Thursday, January 4, 2007

Getting Away

It was a bit of a panic... getting all the final details completed: The number of tasks was increased by our good fortune in renting the house for eight months. But, this meant cleaning up while at the same time assembling 2006 income tax receipts, and last minute scanning of documents for the laptop. We also had to store the cars in the Bayshore Parkade, and arrange for the appropriate auto insurance.

“What storage coverage do you want”, asked the only insurance agent at Arbutus Village not bright enough to get New Year’s Eve off. “The minimum” I replied. What about collision? “It won’t be driven”. “How about comprehensive. What if it’s stolen?”

Given that it would be parked in a lower level spot in a secured garage, without licence plates, I decided this wasn’t necessary either.

“Third Party”, he asked. “Why do I need Third Party?” I responded, noting that I won’t be driving. “Well, what if it slips, and smashes into another car, and sets the whole parkade on fire? You’ll be wiped out”. I then realized that he was working New Year’s Eve because he was the best insurance salesman they had!

We eventually got out of there, and thanks to the efforts of daughter Claire, and my sister Estelle, we got everything cleaned, filed, copied and packed. By 4:18, Sally and I stood outside the house with our two new pieces of luggage, for a final photo.

We set off on New Year’s Eve. Although we were missing Bruce Langerais’ bash at the Hotel Georgia, I expected an equally lively party in the Business Class Section of our Air Pacific flight to Fiji. I had second thoughts when I tried to change our seat selection.

“Do you have anything else?” I asked. “I see no reason why not”, replied the agent. You and Mrs. Geller are the only two people booked in Business Class.” Fortunately Claire had prepared us special going away packages with HAPPY NEW YEAR silver foil hats. We would have to make our own party.

The flight, through Honolulu, was relatively uneventful. Suffice it to say, the service was extremely attentive with two attendants looking after our every need. At New Years, they brought champagne and an array of desserts, and we discretely donned our hats for a photo. (Sally says I cannot post the photo!)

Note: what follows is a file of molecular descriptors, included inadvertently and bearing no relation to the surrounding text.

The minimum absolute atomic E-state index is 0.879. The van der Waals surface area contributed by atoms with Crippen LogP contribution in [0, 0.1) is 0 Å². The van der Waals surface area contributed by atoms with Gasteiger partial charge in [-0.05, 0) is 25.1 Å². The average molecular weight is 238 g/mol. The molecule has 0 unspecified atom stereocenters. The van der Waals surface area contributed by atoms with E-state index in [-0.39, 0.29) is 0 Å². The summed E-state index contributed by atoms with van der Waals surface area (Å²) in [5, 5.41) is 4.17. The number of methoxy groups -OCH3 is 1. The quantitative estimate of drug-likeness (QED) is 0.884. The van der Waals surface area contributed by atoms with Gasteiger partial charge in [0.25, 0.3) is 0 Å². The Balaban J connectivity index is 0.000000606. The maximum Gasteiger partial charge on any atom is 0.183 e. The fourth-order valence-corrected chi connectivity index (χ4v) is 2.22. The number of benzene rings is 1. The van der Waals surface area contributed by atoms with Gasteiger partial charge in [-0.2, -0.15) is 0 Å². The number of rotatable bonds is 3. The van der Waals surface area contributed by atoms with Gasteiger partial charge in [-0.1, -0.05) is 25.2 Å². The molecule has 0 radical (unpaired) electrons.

Around 4 am, the pilot announced he had bad news.

We would be arriving early. Now normally this is good news, but when the scheduled arrival is 5:45, an early arrival means less sleep. My other bad news was that I didn’t have any Fijian dollars, and the airport’s ATM machine was broken! What to do? Fortunately, there was another machine, and we managed to purchase Fijian dollars. The taxi drive to the hotel was most enjoyable, since it was already light at 5 am!

We're at the Sheraton Fiji on Denarau Island. You enter into an impressive lobby with a view of the pool and the ocean.

We picked this hotel because it is part of a large resort complex, surrounding one of Fiji’s best golf courses. (I particularly wanted to play golf in Fiji, since Vijay Singh autographed my golf hat last year at the Canadian Open!)

We also picked this hotel since there is a military coup taking place in Fiji, which means much better rates than usual. Sadly, New Zealand and Australia have cautioned their citizens from coming. However, the coup is not affecting tourist life at all, and we would urge all Canadians to come and enjoy an island with the friendliest people in the world. At very good hotel rates.

We spent much of our first day in paradise. Our only problems were choosing the right sunscreen, and picking the right restaurant. Our first effort was a complete failure. Everyone recommended the same place, just outside of Nadi. After searching for an hour and a half, and even enlisting the assistance of the local police, we finally found the place, only to see a cardboard sign announcing it was closed for renovations.

The taxi ride back to our hotel was, to say the least, unusual. I made the mistake, of sitting in the front. While the smiling, toothless, and weathered faced driver claimed to have 8 children and many grandchildren, he seemed to have a great fondness for my right thigh!

We ended our first very long day eating kakoda, marinated local fish served in coconut cream and lime, at our hotel’s beachside restaurant. As the sun set behind a row of flaming torches along the water’s edge, local musicians sang, and lovely Australian girls played on the beanbag chairs in the sand.

How wonderful it will be if the next 240 days are just like our first.

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